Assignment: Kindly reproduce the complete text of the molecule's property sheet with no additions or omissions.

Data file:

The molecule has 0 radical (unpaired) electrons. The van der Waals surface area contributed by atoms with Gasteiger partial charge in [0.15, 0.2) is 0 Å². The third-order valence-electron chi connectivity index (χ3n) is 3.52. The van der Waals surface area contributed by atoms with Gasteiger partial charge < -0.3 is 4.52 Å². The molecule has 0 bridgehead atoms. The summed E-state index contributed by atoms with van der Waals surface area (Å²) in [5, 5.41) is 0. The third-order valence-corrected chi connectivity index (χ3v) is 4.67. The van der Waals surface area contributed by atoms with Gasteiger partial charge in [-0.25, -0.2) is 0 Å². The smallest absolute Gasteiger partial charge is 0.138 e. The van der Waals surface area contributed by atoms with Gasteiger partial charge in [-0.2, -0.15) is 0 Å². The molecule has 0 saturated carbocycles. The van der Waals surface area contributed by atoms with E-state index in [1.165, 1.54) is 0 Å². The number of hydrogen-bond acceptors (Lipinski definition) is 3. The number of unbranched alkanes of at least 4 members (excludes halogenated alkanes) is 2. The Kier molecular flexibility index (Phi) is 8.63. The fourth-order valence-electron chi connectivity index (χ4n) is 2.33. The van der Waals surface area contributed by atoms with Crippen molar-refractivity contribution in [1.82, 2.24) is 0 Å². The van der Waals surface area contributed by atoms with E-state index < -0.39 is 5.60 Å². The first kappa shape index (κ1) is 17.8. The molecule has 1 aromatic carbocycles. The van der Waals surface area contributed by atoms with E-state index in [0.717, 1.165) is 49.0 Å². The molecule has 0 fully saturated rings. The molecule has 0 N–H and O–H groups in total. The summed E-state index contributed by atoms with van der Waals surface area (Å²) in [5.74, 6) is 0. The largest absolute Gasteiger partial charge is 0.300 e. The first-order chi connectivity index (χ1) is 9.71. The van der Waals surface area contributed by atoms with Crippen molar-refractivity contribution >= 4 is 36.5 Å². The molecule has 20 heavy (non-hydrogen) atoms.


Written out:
The molecule has 0 radical (unpaired) electrons. The van der Waals surface area contributed by atoms with Gasteiger partial charge in [0.15, 0.2) is 0 Å². The third-order valence-electron chi connectivity index (χ3n) is 3.52. The van der Waals surface area contributed by atoms with Gasteiger partial charge < -0.3 is 4.52 Å². The molecule has 0 bridgehead atoms. The summed E-state index contributed by atoms with van der Waals surface area (Å²) in [5, 5.41) is 0. The third-order valence-corrected chi connectivity index (χ3v) is 4.67. The van der Waals surface area contributed by atoms with Gasteiger partial charge in [-0.25, -0.2) is 0 Å². The smallest absolute Gasteiger partial charge is 0.138 e. The van der Waals surface area contributed by atoms with Gasteiger partial charge in [-0.2, -0.15) is 0 Å². The molecule has 0 saturated carbocycles. The van der Waals surface area contributed by atoms with E-state index in [1.165, 1.54) is 0 Å². The number of hydrogen-bond acceptors (Lipinski definition) is 3. The number of unbranched alkanes of at least 4 members (excludes halogenated alkanes) is 2. The Kier molecular flexibility index (Phi) is 8.63. The fourth-order valence-electron chi connectivity index (χ4n) is 2.33. The van der Waals surface area contributed by atoms with Crippen molar-refractivity contribution in [1.82, 2.24) is 0 Å². The van der Waals surface area contributed by atoms with E-state index < -0.39 is 5.60 Å². The first kappa shape index (κ1) is 17.8. The molecule has 1 aromatic carbocycles. The van der Waals surface area contributed by atoms with E-state index in [0.717, 1.165) is 49.0 Å². The molecule has 0 fully saturated rings. The molecule has 0 N–H and O–H groups in total. The summed E-state index contributed by atoms with van der Waals surface area (Å²) in [5.74, 6) is 0. The largest absolute Gasteiger partial charge is 0.300 e. The first-order chi connectivity index (χ1) is 9.71. The van der Waals surface area contributed by atoms with Crippen molar-refractivity contribution >= 4 is 36.5 Å². The molecule has 20 heavy (non-hydrogen) atoms.